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December 17, 2013

Ranking the PAC 12 Bowl Games

A record nine Pac-12 teams are appearing in bowl games this season even though the conference has just seven bowl affiliations, including the BCS. So, capable conference commissioner Larry Scott and a couple of schools had to do some good ol' fashioned politicking to get into a bowl. Those efforts proved fruitful with the Pac-12 venturing as far East (Shreveport, La.) and West (Honolulu) as they ever have, breaking new ground geographically. Here is how we rank the nine Pac-12 bowl games:

1. Rose Bowl: Stanford vs. Michigan State (Jan. 1): If you're a football purist eager for three hours of 'old man football' played between the tackles, this game is a presents to you. Merry Christmas. Even though Ohio State and Oregon dominated the conversation within their respective conferences for much of the season with their high-scoring offenses, defense still wins championships, which is why the Cardinal and Spartans are squaring off in Pasadena. Michigan State leads the country in total defense (248.2 yards per game) and rushing defense (80.8 ypg), and defends the pass effectively as well as anybody (2nd in passing efficiency defense). Stanford is third in rushing defense (91.2 ypg) and 14th in total defense (339.0 ypg), which might be more impressive considering the offenses in the Pac-12 are more wide-open than the Big Ten.

Both teams want to run the football, utilize play-action passes as part of a pro-style attack and dominate opponents with a bruising, ultra-physical brand of football. Stanford running back Tyler Gaffney is the star of the Cardinal's offense with 1,618 rushing yards (5.3 yards per carry) and 20 touchdowns. Don't expect a lot of points in this one, but, like a 1-0 baseball score, that doesn't mean it won't be a classic. Special teams could be the difference in the game (Stanford is No. 1 nationally in kickoff returns; Michigan St. has been known to throw out a trick play or two when the situation is right) as the battle in the tranches might produce a stalemate.

2. AdvoCare V100 Bowl: Arizona vs. Boston College (Dec. 31): Only two bowls feature two top-10 Heisman finalists: The BCS title game (Heisman winner Jameis Winston from Florida State and Auburn RB Tre Mason) and this game, which will be played in Shreveport, La. on Dec. 31. If the Heisman balloting id accurate, two of the top three running backs in the country are Arizona's Ka'Deem Carey (156.0 ypg) and Boston College's Andre Williams (175.2 ypg). Williams and Carey are 1-2 nationally in yards per game and first and fifth in total rushing yards (Williams is the lone running back in the country with more than 2,000 yards). The fact this supposedly middle-tier bowl game has two of the elite running backs in the country catapults it up the ladder in terms of intriguing matchups.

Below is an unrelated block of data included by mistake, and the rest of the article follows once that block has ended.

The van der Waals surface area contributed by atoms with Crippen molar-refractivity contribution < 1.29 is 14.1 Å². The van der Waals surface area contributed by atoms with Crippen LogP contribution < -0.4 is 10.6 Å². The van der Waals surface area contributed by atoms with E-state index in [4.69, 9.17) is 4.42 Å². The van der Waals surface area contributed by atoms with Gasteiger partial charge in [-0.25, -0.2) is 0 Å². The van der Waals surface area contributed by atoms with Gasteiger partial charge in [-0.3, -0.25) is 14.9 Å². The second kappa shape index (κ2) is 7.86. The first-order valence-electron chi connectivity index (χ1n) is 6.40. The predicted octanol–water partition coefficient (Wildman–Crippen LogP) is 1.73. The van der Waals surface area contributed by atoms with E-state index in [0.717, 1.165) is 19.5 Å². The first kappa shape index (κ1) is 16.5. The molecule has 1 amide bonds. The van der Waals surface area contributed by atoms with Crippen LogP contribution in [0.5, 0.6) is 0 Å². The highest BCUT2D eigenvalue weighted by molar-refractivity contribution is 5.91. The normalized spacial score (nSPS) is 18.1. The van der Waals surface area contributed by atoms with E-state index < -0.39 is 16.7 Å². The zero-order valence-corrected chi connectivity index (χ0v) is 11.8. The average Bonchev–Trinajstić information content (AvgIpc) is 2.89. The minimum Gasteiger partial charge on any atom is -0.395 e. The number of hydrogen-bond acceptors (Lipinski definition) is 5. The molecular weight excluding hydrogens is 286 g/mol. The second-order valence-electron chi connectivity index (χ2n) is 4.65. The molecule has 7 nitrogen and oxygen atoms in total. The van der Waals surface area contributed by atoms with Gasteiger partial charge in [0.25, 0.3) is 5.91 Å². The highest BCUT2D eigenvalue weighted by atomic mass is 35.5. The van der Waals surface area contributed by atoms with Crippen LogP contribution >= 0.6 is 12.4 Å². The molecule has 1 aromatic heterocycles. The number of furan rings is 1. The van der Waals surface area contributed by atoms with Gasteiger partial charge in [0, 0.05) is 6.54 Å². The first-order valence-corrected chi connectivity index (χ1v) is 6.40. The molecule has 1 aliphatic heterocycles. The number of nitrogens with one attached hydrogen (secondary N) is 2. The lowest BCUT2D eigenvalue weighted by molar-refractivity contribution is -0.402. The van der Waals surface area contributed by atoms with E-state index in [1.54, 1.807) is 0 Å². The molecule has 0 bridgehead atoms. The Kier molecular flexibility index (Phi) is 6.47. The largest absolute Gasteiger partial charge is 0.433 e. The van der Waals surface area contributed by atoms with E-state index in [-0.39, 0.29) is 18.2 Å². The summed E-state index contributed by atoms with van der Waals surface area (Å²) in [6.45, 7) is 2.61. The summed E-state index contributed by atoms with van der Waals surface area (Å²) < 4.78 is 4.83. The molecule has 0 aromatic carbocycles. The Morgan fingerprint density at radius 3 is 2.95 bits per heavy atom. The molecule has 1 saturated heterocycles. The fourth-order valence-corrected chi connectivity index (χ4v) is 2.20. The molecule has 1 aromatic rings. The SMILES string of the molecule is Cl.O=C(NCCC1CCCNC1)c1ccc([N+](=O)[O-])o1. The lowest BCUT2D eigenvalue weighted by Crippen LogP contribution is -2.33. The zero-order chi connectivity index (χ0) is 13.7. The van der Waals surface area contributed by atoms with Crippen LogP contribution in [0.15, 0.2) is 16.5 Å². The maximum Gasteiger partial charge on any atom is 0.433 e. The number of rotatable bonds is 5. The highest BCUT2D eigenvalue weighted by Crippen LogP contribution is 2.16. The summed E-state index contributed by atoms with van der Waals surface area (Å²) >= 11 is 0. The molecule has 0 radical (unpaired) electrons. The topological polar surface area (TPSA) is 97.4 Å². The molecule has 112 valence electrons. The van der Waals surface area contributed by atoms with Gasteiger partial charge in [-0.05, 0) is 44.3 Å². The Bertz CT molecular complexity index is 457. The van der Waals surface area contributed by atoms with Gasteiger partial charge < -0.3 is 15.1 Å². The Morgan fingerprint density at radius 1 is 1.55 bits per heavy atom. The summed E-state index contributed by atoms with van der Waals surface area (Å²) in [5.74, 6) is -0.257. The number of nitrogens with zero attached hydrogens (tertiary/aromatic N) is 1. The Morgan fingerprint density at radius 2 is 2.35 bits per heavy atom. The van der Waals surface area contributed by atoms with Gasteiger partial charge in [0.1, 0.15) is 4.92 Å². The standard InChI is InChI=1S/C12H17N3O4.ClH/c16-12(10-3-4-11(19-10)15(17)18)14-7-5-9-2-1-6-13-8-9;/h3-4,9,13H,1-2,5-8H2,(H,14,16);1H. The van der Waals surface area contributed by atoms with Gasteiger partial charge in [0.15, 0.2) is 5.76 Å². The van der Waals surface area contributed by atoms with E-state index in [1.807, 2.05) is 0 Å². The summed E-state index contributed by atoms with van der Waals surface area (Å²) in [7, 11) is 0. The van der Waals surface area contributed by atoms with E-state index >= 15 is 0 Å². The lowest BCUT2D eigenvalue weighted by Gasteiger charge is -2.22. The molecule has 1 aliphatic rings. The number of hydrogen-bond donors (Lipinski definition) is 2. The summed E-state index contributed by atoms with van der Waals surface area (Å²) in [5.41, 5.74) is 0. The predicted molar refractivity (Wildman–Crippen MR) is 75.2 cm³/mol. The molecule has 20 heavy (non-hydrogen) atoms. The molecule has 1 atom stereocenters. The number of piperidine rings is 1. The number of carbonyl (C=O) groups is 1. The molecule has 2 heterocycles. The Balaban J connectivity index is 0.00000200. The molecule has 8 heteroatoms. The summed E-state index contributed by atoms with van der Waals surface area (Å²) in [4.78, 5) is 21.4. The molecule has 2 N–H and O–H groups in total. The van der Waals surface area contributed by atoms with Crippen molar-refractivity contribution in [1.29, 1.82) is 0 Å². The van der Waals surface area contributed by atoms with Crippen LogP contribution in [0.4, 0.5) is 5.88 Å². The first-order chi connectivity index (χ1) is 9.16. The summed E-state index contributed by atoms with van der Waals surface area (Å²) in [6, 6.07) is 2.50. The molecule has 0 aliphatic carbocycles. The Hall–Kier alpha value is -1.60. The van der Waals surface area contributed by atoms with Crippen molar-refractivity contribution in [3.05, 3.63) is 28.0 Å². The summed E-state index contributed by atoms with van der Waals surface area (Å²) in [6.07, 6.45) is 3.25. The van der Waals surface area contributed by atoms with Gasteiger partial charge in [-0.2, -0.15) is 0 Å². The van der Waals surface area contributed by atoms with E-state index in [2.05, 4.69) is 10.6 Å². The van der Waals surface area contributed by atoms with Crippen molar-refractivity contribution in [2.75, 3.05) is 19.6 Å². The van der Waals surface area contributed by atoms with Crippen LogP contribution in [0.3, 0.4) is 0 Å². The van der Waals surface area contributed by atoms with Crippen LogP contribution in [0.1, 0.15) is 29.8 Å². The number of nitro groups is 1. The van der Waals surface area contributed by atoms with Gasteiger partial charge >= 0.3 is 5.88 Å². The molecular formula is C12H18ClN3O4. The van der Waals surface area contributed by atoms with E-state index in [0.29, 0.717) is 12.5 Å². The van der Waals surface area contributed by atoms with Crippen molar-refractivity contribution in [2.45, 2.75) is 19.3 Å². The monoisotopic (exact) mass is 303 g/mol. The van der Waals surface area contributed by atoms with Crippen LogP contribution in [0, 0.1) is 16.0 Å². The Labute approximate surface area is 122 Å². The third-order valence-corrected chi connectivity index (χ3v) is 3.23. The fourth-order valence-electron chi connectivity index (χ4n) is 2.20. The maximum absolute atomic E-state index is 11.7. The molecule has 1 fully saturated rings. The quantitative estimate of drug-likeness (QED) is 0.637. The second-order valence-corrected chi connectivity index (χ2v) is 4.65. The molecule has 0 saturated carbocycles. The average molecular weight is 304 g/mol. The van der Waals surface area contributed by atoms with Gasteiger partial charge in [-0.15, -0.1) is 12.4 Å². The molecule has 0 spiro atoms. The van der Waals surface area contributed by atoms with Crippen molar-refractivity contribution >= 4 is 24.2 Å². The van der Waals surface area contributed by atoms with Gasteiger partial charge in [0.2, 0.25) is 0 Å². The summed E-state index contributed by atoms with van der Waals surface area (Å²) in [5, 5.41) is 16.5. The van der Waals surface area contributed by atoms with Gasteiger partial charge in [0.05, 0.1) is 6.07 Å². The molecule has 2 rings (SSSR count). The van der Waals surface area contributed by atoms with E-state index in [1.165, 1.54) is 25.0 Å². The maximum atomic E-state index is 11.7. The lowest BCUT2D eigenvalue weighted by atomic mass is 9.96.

But this contest is compelling from another perspective. How often has a Pac-12 team ventured this far East, let alone into SEC country, for a non-BCS bowl game? Stanford, of course, appeared in the Orange Bowl a few years ago and Utah beat Alabama in the Sugar Bowl in 2008, although they were a member of the Mountain West Conference in those days. Most Pac-12 bowls are situated west of the Rockies, resulting in few opportunities for college football fans in the more populated eastern regions to enjoy the thrills and spills of Pac-12 football. This game represents a small step forward in the Pac-12's quest to become a nationally prominent conference. When ESPN BCS analyst Brad Edwards proclaimed recently the Pac-12 had a legitimate claim for being the No. 1 conference in the land, millions of college football fans residing in the south choked on their grits. Exposure to more Pac-12 football, though, could change that mindset.

3. Hawaii Bowl: Oregon State vs. Boise State (Dec. 24): Ignoring the glorious setting (Aloha Stadium in Honolulu) for the moment, this matchup features two teams that are probably better than their records indicate. The Beavers, of course, started the season with six wins in their first seven games before encountering a gauntlet in the final month with close losses to Stanford and Oregon. But the Beavers have Brandin Cooks, the Biletnikoff Award winner as the nation's top wide receiver, and quarterback Sean Mannion, who is No. 2 nationally in total passing yards (4,403) and passing yards per game (366.9 ypg). Boise State is ranked 91st nationally in passing yards allowed (248.4 ypg), so even though Mike Riley desires a more balanced attack from the Oregon State offense, every reason exists to keep calling plays for Mannion to drop back.

Boise State, of course, has gained a national reputation as a giant-killer in bowl games. But Broncos head coach Chris Peterson has moved on to Washington, so Boise's ability to prepare for a bowl game under adverse circumstances is being tested. Petersen took running backs coach and ace recruiter Keith Bhonapha with him to Washington, so the Broncos have just eight assistant coaching trying to get the team ready for the bowl game. The Broncos have ample talent on both sides of the ball. Boise's standing as a BCS gadfly assures solid TV rating on Christmas Eve and an attractive matchup.

4. New Mexico Bowl: Washington State vs. Colorado State (Dec. 21): The ceaselessly quotable Mike Leach in a bowl game? Yes sir! The Cougars are part of the postseason picture for the first time in a decade, and Leach should be entertaining as always with an endless stream of quips and quotes in order to keep things fascinating in Albuquerque. Colorado State hasn't been to a bowl game since 2008, and the Rams are on the rise under second-year head coach Jim McElwain. No player on either team's roster has ever played in a bowl game, assuring the best effort from everybody involved.